See “Complementary Feeding: Keeping the Message Simple” by Briend and Dewey on page 275.
Appropriate feeding practices are of fundamental importance for the survival, growth, development, health, and nutrition of infants and children (1,2). Complementary feeding is recommended to be started at 6 months of age with continued breast-feeding to fill the nutrient gap created by the increase in energy requirement and with a reduction in milk output at this age (2,3). Infants from developing countries often do not achieve the recommended energy and nutrient intake, and thus are at risk of malnutrition and growth failure during this critical period of complementary feeding. Innovative methods are, thus, required to achieve an increase in the nutrient intake of a breast-fed child during this period of complementary feeding.
Breast milk, being rich in energy, high-quality proteins, and other nutrients provides a major portion of nutritional needs even in a complementary fed child. Any recommended method of complementary feeding, thus, should not interfere with intake of high-quality breast milk. All foods and liquids, including water, however, are likely to interfere with the amount of breast milk ingested by young infants (3–6). It is, thus, critical to achieve a positive balance between the amount of additional energy supplied from complementary feeding and the amount of energy reduced because of lower breast milk intake. It is important to evaluate whether the sequence of breast-feeding in relation to complementary feeding, that is, breast-feeding given shortly before or after a complementary food meal, affects the total energy intake in an infant (2,7). Although some programs recommend breast-feeding before offering other foods (2,8), there is no evidence-based recommendation available about the sequence to be followed, and it is not known whether a particular order can influence the total energy intake. The present study was planned to evaluate the effect of sequencing of breast-feeding in relation to complementary feeding on the energy intake from breast milk and semisolid foods in infants.
The present study was designed as a randomized crossover trial conducted in the pediatric ward of a tertiary care hospital in India during a period of 9 months (April 2008–December 2008). The study protocol was approved by the institutional review board, including ethical clearance. A written informed consent was obtained from the parents/caregivers of all of the included children.
Healthy infants between 7 and 11 months of age having normal weight (weight-for-age ≥−2 standard deviations [SDs] of the World Health Organization standard) formed the subjects for this trial. Infants who received exclusive breast-feeding until at least 6 months of age and were receiving complementary foods in addition to breast-feeding for at least 1 month were eligible for inclusion in the present study. These children were recruited from among the normal siblings of older hospitalized children, healthy volunteers (parents), or those recovering from minor illnesses such as upper respiratory tract infection, pyoderma, and noninfective seizures.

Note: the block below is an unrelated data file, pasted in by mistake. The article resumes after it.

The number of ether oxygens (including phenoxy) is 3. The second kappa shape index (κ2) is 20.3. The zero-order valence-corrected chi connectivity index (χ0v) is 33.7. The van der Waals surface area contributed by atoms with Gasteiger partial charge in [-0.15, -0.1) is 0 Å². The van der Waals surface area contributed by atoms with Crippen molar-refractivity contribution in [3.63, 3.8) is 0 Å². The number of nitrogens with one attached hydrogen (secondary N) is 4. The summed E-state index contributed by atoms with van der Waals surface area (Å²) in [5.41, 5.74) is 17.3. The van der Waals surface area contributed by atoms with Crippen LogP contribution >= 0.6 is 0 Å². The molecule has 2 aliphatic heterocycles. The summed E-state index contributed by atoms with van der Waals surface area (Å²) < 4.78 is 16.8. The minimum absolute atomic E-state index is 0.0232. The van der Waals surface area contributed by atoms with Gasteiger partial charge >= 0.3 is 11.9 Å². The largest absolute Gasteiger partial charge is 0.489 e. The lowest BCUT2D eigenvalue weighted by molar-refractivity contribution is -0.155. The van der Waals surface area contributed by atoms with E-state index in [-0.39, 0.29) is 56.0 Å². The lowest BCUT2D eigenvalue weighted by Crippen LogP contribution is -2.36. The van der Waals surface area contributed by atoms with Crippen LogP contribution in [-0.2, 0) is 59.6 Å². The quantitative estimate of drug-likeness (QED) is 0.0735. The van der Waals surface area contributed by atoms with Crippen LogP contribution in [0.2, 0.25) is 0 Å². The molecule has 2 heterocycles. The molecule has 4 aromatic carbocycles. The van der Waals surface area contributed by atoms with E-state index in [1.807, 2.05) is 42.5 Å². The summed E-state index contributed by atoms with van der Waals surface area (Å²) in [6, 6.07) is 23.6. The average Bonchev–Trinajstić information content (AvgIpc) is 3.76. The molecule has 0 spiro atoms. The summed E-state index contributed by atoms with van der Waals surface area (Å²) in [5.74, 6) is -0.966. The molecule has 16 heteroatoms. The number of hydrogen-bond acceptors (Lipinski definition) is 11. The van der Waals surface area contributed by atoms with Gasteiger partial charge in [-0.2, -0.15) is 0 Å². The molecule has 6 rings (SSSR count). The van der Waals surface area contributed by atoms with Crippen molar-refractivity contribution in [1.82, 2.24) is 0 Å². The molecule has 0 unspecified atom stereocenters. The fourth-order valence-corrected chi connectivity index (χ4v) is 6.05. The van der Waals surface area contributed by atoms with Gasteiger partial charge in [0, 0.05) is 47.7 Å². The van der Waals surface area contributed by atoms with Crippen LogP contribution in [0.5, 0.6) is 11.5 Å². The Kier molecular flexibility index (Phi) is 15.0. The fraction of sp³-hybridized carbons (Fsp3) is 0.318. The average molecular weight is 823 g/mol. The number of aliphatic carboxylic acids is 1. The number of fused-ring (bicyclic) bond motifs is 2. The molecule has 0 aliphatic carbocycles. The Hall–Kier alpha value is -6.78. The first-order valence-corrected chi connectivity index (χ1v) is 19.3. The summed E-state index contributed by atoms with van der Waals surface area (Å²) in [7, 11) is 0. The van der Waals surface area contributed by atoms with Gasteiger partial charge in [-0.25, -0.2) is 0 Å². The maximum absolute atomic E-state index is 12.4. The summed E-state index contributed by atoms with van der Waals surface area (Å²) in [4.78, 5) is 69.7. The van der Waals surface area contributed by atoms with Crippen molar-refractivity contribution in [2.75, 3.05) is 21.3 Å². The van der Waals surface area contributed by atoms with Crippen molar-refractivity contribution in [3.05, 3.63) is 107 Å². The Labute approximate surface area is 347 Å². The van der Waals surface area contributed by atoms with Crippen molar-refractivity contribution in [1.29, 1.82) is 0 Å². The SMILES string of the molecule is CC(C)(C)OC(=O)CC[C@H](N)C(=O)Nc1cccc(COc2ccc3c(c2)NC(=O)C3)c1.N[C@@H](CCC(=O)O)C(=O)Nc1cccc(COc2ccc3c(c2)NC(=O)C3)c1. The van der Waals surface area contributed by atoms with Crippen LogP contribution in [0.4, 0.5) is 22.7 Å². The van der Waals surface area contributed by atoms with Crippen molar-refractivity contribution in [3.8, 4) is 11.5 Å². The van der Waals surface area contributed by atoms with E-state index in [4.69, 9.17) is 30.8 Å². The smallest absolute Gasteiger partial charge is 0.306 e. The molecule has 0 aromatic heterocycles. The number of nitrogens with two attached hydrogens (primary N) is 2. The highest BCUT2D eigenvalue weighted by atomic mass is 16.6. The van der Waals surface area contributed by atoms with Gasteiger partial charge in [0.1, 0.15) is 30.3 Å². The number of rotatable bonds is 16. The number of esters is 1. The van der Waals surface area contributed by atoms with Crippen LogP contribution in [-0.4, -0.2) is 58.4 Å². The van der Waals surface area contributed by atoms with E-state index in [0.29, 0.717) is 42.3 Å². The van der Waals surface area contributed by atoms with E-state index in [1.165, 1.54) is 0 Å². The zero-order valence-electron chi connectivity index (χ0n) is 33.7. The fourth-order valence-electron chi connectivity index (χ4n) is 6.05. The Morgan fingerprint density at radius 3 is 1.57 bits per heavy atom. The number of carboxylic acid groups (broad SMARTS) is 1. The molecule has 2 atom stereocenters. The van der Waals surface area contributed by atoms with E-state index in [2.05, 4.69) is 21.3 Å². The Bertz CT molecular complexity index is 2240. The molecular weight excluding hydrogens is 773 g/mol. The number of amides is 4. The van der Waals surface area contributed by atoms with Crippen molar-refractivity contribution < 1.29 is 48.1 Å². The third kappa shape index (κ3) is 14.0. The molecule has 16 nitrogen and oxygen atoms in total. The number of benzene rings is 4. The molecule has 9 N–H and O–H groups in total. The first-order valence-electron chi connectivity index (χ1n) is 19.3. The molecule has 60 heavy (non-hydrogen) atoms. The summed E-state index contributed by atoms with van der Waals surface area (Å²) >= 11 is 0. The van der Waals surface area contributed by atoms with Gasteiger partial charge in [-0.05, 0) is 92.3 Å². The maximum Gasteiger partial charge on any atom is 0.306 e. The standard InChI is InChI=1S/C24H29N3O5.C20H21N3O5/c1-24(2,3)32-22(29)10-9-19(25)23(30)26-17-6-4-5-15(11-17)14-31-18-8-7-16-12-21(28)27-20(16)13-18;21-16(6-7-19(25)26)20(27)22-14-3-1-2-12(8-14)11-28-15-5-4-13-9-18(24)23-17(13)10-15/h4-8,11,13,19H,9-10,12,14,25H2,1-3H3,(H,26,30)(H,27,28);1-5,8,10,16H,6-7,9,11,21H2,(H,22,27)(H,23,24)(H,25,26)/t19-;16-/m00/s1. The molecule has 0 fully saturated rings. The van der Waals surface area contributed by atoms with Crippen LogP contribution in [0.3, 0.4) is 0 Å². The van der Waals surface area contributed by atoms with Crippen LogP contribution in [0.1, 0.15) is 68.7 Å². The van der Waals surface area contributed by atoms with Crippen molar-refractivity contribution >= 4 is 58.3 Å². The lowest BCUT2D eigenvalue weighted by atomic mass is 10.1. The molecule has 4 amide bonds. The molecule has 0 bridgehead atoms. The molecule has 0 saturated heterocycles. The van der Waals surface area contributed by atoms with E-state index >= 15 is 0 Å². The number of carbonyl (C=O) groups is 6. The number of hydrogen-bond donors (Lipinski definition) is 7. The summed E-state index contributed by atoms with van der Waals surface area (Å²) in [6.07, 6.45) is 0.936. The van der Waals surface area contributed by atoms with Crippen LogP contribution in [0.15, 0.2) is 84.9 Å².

Infants who were febrile (temperature >38°C) or suffering from conditions that per se interfere with feeding (oral ulcers, oral candidiasis, cerebral palsy, cleft palate) were excluded. Infants who were suffering from any chronic ailment (eg, congenital heart disease, chronic lung disease, hepatic or renal disorders, central nervous system malformations) were also excluded.
The infants were randomized (simple randomization using random number table) to follow a sequence of either complementary feeding before breast-feeding (sequence A) or complementary feeding after breast-feeding (sequence B) during the first day (24 hours) of the study period. Allocation concealment was done by concealing the code in opaque sealed envelopes. For the next day, the sequence was reversed for each child.
Complementary feeding was given to the child when the mother believed that the child was hungry. When the child was no longer interested in semisolid food, the baby was breast-fed until satisfied. In case the child was not interested, the mother tried again after every 10 minutes up to 30 minutes.
The mother fed the complementary food immediately after the process of breast-feeding was over during these 3 meals. In case the child was not interested, she tried again after every 10 minutes up to 30 minutes.
The recruited subjects were kept with their mother in the hospital ward for at least 48 hours. Baseline weight (using a digital weighing scale with a sensitivity of 5 g) and length, mid-upper arm circumference, and head circumference (using measuring tape sensitive to 1 mm) were recorded for all of the infants, and the weight-for-age, height-for-age, and weight-for-height z scores were calculated in relation to World Health Organization standards (9). The procedure was explained to the mother and she was instructed to give ad libitum breast-feedings throughout the day. Three complementary food meals per day (morning, afternoon, and evening) were provided, and the breast-feeding was sequenced before or after these meals based on the randomization. Nothing else was allowed to be given to the child during the study period except sips of water. Detailed medical, birth, immunization, and developmental histories were taken. A feeding history was taken, including time of initiation, type of food, and consumption of fruits, green leafy vegetables, eggs, and nonvegetarian food. Sequence of feeding followed at home was inquired about using the 24-hour recall method.